There has been much work done in the past couple of years in mice and newly diagnosed human patients with type 1 diabetes.20 Researchers have sought to discover whether administration of DiaPep277 is safe and the consequent effects on endogenous insulin secretion, metabolic control and exogenous control. Early results are promising and show a significant preservation of insulin secretion up to 18 months from the time of diagnosis.17,21 However, it has to be said that in these particular groups of patients being studied, the individuals have already reached the final stage in the development of clinically revealed disease, that is; loss of insulin production through destruction of beta cells.22 That particular war has already been lost, (until perhaps islet cell transplants become a practical reality). Where we really need to intervene is back at stage 1 in the natural history of diabetes, before any damage is done. As the studies in the previous section have shown, it is now possible for a sensible risk stratification to take place on the basis of autoantibody profiling, not just in relatives, but in all individuals.

To date, only three phase II/III clinical trials have demonstrated safety and efficacy: anti-CD3 antibody, DiaPep277, and GAD65 (in patients with latent autoimmune diabetes in adults). Unfortunately, a significant number of patients did not respond positively and remained insulin-dependent after completion of therapy.20,21 Several reasons account for this. Firstly, the severity of the disease as well as the auto-aggressive T cell repertoire vary from patient to patient leading to a broad range of therapeutic efficacies, and secondly at the time of the treatment the number of remaining beta-cells will directly impact the level of insulin production post-treatment. The question is how do we enhance efficacy of future immuno-interventions in patients with T1DM. Many have suggested that combination therapies might be the best approach.23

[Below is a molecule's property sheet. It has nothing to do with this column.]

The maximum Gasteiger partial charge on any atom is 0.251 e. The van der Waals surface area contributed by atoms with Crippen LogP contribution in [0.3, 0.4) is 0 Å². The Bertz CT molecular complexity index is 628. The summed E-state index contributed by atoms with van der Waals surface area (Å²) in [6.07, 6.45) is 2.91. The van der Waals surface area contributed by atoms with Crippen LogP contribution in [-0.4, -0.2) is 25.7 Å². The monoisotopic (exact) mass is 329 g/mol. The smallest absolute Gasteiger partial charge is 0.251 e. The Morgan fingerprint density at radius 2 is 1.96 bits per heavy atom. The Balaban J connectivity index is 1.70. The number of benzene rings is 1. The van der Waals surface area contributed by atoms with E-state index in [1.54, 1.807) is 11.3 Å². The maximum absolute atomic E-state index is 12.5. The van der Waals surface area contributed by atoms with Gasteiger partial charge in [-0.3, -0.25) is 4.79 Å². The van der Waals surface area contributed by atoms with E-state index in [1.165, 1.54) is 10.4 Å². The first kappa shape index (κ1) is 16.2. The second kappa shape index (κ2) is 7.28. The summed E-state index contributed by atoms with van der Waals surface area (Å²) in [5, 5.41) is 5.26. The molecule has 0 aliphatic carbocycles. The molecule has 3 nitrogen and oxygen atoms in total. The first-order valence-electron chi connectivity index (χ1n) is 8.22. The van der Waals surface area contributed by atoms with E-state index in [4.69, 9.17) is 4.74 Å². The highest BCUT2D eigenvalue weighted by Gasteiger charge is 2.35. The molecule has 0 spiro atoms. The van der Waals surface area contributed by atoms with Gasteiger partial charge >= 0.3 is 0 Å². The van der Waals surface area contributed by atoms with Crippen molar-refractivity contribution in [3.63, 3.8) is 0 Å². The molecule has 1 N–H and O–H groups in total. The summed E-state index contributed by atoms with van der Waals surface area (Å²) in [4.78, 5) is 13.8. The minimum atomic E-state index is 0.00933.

Type 1 Screening Programme

In the context of developing a screening programme for type 1 diabetes we propose the following hypothetical method to pilot and trial its effectiveness.

  1. A blood test for all individuals prior to the age of 2 years (this could theoretically be performed post-partum with the heel-prick test) screening for islet cell antibodies.